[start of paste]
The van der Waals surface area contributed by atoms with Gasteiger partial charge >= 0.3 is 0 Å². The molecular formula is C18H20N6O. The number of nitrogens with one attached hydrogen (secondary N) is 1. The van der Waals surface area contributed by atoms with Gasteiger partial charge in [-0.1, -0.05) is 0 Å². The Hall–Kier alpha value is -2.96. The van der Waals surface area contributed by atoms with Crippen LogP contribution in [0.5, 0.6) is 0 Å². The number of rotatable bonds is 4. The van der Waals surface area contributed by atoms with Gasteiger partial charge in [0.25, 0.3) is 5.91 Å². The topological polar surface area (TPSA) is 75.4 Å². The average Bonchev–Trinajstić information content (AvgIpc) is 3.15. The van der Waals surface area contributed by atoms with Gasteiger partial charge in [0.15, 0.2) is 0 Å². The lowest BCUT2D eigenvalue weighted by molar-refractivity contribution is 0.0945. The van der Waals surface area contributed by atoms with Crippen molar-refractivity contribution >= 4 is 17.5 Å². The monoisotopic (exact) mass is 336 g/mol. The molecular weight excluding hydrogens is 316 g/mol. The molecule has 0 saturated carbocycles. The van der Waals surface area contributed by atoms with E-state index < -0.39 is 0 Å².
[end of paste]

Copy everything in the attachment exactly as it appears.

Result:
The van der Waals surface area contributed by atoms with Gasteiger partial charge >= 0.3 is 0 Å². The molecular formula is C18H20N6O. The number of nitrogens with one attached hydrogen (secondary N) is 1. The van der Waals surface area contributed by atoms with Gasteiger partial charge in [-0.1, -0.05) is 0 Å². The Hall–Kier alpha value is -2.96. The van der Waals surface area contributed by atoms with Crippen LogP contribution in [0.5, 0.6) is 0 Å². The number of rotatable bonds is 4. The van der Waals surface area contributed by atoms with Gasteiger partial charge in [0.25, 0.3) is 5.91 Å². The topological polar surface area (TPSA) is 75.4 Å². The average Bonchev–Trinajstić information content (AvgIpc) is 3.15. The van der Waals surface area contributed by atoms with Gasteiger partial charge in [0.15, 0.2) is 0 Å². The lowest BCUT2D eigenvalue weighted by molar-refractivity contribution is 0.0945. The van der Waals surface area contributed by atoms with Crippen molar-refractivity contribution >= 4 is 17.5 Å². The monoisotopic (exact) mass is 336 g/mol. The molecular weight excluding hydrogens is 316 g/mol. The molecule has 0 saturated carbocycles. The van der Waals surface area contributed by atoms with E-state index < -0.39 is 0 Å².